Personal Safety, Responsible Travel, and Cultural Sensitivity

Where is Namibia and what’s it like?

Namibia is a country located in southwestern Africa, lying along the Atlantic coast.  It is about twice the size of California, and three times the size of the UK.  The country is flanked by two deserts – the Namib (the oldest desert in the world) in the west, and the great Kalahari (technically a semi-desert scrubland) in the east.  It is home to over 12 ethnic groups speaking 20 different languages, including the largest population of Khosian, or click language, speakers.  Since gaining independence in 1990, Namibia has enjoyed a stable government and economy, and has one of the highest literacy rates and Human Development Index scores in sub-Saharan Africa.

Sustainability and conservation are built into the Namibian mindset, as one of the few countries that addresses ecosystem maintenance and biodiversity protection in its Constitution.  Namibia helped pioneer the community-based conservation model in the mid-1990s, which ties wildlife conservation to poverty alleviation and instils lasting value for wildlife by putting local communities in charge of owning and managing conservancy areas.  In return, all the economic benefits (largely through tourism) from job creation, revenues, and global awareness, stay within these local communities.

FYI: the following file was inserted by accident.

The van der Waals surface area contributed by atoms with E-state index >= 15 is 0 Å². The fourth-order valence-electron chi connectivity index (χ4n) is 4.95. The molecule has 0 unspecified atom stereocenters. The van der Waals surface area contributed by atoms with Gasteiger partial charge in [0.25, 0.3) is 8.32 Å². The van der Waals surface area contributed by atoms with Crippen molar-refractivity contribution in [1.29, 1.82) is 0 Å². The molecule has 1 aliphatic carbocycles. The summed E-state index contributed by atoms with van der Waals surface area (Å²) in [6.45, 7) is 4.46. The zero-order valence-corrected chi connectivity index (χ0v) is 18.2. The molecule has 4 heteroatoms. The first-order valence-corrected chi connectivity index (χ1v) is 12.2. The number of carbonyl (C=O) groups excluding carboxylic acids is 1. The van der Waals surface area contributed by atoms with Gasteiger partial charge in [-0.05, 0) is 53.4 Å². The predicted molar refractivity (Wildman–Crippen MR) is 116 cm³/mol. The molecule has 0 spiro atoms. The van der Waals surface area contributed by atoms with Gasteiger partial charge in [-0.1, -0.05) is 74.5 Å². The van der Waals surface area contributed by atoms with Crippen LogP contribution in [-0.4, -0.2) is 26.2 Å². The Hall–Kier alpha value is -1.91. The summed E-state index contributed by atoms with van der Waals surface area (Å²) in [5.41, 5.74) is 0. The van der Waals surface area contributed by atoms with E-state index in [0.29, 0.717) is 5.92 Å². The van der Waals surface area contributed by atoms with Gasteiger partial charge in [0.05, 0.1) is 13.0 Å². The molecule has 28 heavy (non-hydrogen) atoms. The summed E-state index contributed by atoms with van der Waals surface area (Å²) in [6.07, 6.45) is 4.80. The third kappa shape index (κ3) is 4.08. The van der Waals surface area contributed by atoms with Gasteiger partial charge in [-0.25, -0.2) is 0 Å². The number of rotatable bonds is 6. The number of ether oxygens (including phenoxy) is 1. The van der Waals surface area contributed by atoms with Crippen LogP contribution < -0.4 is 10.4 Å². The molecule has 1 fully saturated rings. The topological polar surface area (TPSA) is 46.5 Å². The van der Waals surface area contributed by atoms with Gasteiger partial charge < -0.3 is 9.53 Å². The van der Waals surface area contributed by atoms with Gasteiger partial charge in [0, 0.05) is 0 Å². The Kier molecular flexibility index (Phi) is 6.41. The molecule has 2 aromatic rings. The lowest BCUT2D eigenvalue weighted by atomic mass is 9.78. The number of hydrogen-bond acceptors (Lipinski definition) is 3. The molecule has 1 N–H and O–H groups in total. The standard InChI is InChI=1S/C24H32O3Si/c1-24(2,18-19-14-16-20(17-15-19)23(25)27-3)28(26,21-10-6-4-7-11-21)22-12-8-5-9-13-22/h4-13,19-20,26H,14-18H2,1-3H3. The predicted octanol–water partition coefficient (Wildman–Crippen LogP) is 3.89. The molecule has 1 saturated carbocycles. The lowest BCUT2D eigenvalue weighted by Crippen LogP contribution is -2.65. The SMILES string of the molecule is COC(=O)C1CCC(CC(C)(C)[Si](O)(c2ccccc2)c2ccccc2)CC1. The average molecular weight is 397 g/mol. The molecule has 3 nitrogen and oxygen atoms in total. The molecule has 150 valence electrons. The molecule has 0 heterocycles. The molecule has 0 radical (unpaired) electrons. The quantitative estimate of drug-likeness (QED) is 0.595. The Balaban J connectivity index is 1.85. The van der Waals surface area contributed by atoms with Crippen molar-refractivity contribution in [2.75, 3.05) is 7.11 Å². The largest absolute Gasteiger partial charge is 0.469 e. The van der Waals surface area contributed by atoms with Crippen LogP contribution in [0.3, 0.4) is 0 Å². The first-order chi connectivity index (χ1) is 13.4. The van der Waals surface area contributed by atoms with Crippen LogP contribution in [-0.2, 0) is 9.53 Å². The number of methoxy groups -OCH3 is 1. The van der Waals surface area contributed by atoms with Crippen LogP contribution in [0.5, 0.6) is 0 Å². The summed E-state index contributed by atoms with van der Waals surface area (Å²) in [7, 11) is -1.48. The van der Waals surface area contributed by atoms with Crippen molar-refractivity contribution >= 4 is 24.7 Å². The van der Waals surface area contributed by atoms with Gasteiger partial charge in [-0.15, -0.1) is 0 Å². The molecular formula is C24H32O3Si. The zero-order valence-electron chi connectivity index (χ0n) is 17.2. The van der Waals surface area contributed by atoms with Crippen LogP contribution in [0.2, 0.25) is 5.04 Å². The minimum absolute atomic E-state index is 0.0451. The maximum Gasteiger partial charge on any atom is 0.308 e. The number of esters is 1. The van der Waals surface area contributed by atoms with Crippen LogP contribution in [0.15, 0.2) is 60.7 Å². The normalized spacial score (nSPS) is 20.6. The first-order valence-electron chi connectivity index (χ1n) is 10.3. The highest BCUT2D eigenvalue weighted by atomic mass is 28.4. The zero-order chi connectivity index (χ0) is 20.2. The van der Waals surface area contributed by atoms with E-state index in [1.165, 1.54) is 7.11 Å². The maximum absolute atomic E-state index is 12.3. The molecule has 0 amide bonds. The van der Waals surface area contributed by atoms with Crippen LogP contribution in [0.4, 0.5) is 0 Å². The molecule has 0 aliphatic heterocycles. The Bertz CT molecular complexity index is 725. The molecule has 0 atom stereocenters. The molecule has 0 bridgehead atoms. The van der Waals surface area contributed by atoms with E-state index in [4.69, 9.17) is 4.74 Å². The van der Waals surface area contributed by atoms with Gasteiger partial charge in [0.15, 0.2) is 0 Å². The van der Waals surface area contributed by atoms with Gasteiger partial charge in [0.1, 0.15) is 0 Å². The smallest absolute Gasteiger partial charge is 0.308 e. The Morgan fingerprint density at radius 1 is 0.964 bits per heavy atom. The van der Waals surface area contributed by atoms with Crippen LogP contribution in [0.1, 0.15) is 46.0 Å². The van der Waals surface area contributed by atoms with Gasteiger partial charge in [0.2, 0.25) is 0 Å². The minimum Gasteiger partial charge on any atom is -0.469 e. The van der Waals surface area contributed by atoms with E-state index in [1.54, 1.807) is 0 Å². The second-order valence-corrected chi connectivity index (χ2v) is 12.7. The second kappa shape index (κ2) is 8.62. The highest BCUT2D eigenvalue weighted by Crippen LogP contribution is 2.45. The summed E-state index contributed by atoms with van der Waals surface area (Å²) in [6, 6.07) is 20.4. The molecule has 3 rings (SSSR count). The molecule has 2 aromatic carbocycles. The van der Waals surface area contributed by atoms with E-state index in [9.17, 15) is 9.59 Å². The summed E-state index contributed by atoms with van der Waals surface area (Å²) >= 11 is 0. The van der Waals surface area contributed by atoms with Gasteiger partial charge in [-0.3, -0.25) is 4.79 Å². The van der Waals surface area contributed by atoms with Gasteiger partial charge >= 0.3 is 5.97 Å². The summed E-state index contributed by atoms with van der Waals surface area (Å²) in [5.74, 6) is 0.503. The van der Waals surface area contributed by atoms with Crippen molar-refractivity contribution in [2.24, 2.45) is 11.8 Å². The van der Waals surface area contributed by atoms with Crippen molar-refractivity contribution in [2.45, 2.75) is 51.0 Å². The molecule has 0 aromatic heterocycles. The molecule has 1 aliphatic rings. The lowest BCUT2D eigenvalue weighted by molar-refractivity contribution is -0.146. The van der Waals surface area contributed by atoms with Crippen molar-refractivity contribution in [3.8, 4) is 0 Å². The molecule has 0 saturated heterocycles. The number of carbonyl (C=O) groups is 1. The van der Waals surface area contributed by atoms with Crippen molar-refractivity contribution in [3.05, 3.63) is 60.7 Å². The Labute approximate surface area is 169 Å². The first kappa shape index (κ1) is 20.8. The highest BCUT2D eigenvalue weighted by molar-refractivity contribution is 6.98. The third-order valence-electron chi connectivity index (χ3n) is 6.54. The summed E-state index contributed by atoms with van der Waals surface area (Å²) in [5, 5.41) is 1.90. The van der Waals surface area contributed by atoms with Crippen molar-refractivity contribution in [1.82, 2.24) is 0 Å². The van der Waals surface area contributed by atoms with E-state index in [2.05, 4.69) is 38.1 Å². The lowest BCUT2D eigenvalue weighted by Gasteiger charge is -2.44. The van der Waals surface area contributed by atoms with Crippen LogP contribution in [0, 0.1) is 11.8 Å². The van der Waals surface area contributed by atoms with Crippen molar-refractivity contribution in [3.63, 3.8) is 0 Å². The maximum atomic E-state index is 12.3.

As a result, Namibia remains one of the greatest success stories for wildlife conservation.  42% of its total land area is under some form of protection, split evenly between community conservancies and National Parks and reserves, with a few private reserves and community forests as well. Namibia’s elephant population has more than doubled since the inception of community conservancies, and the country has the world’s only expanding populations of free-roaming lions and giraffes, and the largest populations of cheetahs and free-roaming black rhinos.  The efforts have economic benefits as well – in 2009 alone, the community conservancies earned about US$5.3 million in direct income and US$40 million for the Namibian economy at large.  Conservation has done a lot to empower women in particular, who fill more than half of the jobs generated by conservancy businesses.

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What is there to do in Namibia?